I want to know how to include default Gutenberg CSS (the one I can see in the editor when no custom editor style is applied) on frontend. I want my the_content() to look 1:1 like in the editor (font, margins, paddings, everything).

I need it to actually know what I'm fighting when I'm trying to style whatever on that piece of...editor.

add_theme_support( 'wp-block-styles' ); is not the answer, so don't you bother.

I'm sorry for sounding arrogant, so far I've received so many irrelevant answers on that on various forums that I'm considering ditching WordPress altogether

  • I feel Wordpress is intending to get rid of developers like us, who understand and actively use CSS. For example, in themes 2023 and 2024, they intentionally avoid the file styles.css to be queued, Nevertheless, you can force it, or even easier, you can use customize.php. Commented Dec 15, 2023 at 4:33

1 Answer 1


You can't. There's no stylesheet that exists that can be loaded on the front-end to make it match the editor exactly.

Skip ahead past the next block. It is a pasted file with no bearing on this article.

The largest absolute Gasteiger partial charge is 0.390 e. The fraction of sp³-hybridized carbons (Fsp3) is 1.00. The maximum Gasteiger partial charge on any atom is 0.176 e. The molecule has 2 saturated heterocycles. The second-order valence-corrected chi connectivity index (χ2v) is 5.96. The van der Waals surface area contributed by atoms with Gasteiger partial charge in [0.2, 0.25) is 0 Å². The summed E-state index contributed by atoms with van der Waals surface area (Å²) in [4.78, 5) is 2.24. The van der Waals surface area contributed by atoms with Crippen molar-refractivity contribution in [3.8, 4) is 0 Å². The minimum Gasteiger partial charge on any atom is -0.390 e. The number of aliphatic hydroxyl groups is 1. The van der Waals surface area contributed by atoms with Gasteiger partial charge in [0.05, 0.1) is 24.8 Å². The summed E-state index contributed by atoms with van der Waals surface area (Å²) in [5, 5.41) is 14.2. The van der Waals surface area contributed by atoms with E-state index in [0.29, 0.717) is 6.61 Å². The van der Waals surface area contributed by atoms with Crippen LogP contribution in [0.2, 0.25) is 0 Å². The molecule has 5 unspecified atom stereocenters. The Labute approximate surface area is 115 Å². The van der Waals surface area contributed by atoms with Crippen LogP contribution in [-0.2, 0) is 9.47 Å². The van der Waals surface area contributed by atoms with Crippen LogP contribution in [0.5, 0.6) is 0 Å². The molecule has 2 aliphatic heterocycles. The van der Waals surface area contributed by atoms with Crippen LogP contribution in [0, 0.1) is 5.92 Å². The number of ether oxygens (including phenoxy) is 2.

Any such stylesheet would need to be created independently of the styles used in the actual editor, because the styles that are used in the editor are written to share scope with the default wp-admin/ styles, which wouldn't exist on the front-end. This is because the block editor is not inside an iframe, like TinyMCE.

Additionally, any such stylesheet would be useless with all existing themes, because it would not be possible to create a stylesheet that would reliably reproduce the editor styles when loaded alongside theme styles. So such a stylesheet would only be usable as a starting point for new themes. If one were created for that purpose, it would be of little use since themes would need to override those styles anyway, unless they were all going to look the same. So all it would do is complicate development.

  • Thank you for your answer and explanation and the facts, appreciate it, but I think that your thinking is a bit wrong. Development is complicated NOW. The editor has a ghost invisible default stylesheet one has to fight with (the rules are unclear and the Block Editor Handbook part on theming is laughable) while frontend just has the wp-block-styles that loads just bits'n'pieces for the "odd" blocks. A single unified stylesheet would help, because then I'd just have to overwrite things that are KNOWN to me. Commented Nov 29, 2019 at 12:45

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